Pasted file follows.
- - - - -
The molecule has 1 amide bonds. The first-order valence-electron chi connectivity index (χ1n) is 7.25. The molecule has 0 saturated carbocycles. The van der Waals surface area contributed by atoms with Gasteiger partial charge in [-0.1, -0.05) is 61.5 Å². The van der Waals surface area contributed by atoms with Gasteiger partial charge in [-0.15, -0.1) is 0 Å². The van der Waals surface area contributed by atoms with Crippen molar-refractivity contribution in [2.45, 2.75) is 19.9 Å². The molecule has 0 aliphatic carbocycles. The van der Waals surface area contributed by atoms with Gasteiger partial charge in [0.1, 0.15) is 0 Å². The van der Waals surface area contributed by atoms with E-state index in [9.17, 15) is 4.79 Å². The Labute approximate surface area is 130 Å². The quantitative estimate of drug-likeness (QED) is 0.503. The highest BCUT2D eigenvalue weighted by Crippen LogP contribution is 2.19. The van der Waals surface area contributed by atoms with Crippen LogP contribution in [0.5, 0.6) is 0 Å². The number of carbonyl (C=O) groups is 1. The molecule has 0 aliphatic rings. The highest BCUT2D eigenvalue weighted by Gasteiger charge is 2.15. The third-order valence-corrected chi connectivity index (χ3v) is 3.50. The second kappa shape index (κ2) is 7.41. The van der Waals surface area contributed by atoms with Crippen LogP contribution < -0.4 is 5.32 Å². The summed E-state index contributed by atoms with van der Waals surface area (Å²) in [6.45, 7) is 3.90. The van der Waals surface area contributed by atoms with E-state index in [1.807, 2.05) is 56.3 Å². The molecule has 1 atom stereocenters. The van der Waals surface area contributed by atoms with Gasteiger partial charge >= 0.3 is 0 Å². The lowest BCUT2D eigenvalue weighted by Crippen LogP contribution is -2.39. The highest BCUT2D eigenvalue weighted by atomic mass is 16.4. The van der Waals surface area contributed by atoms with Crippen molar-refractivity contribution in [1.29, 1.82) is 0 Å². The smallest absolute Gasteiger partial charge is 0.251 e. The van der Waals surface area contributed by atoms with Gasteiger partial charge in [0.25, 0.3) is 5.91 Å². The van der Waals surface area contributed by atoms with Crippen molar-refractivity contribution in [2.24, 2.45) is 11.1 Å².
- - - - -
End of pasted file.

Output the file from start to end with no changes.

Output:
The molecule has 1 amide bonds. The first-order valence-electron chi connectivity index (χ1n) is 7.25. The molecule has 0 saturated carbocycles. The van der Waals surface area contributed by atoms with Gasteiger partial charge in [-0.1, -0.05) is 61.5 Å². The van der Waals surface area contributed by atoms with Gasteiger partial charge in [-0.15, -0.1) is 0 Å². The van der Waals surface area contributed by atoms with Crippen molar-refractivity contribution in [2.45, 2.75) is 19.9 Å². The molecule has 0 aliphatic carbocycles. The van der Waals surface area contributed by atoms with Gasteiger partial charge in [0.1, 0.15) is 0 Å². The van der Waals surface area contributed by atoms with E-state index in [9.17, 15) is 4.79 Å². The Labute approximate surface area is 130 Å². The quantitative estimate of drug-likeness (QED) is 0.503. The highest BCUT2D eigenvalue weighted by Crippen LogP contribution is 2.19. The van der Waals surface area contributed by atoms with Crippen LogP contribution in [0.5, 0.6) is 0 Å². The number of carbonyl (C=O) groups is 1. The molecule has 0 aliphatic rings. The highest BCUT2D eigenvalue weighted by Gasteiger charge is 2.15. The third-order valence-corrected chi connectivity index (χ3v) is 3.50. The second kappa shape index (κ2) is 7.41. The van der Waals surface area contributed by atoms with Crippen LogP contribution < -0.4 is 5.32 Å². The summed E-state index contributed by atoms with van der Waals surface area (Å²) in [6.45, 7) is 3.90. The van der Waals surface area contributed by atoms with E-state index in [1.807, 2.05) is 56.3 Å². The molecule has 1 atom stereocenters. The van der Waals surface area contributed by atoms with Gasteiger partial charge >= 0.3 is 0 Å². The lowest BCUT2D eigenvalue weighted by Crippen LogP contribution is -2.39. The highest BCUT2D eigenvalue weighted by atomic mass is 16.4. The van der Waals surface area contributed by atoms with Crippen molar-refractivity contribution in [1.29, 1.82) is 0 Å². The smallest absolute Gasteiger partial charge is 0.251 e. The van der Waals surface area contributed by atoms with Gasteiger partial charge in [0.25, 0.3) is 5.91 Å². The van der Waals surface area contributed by atoms with Crippen molar-refractivity contribution in [2.24, 2.45) is 11.1 Å².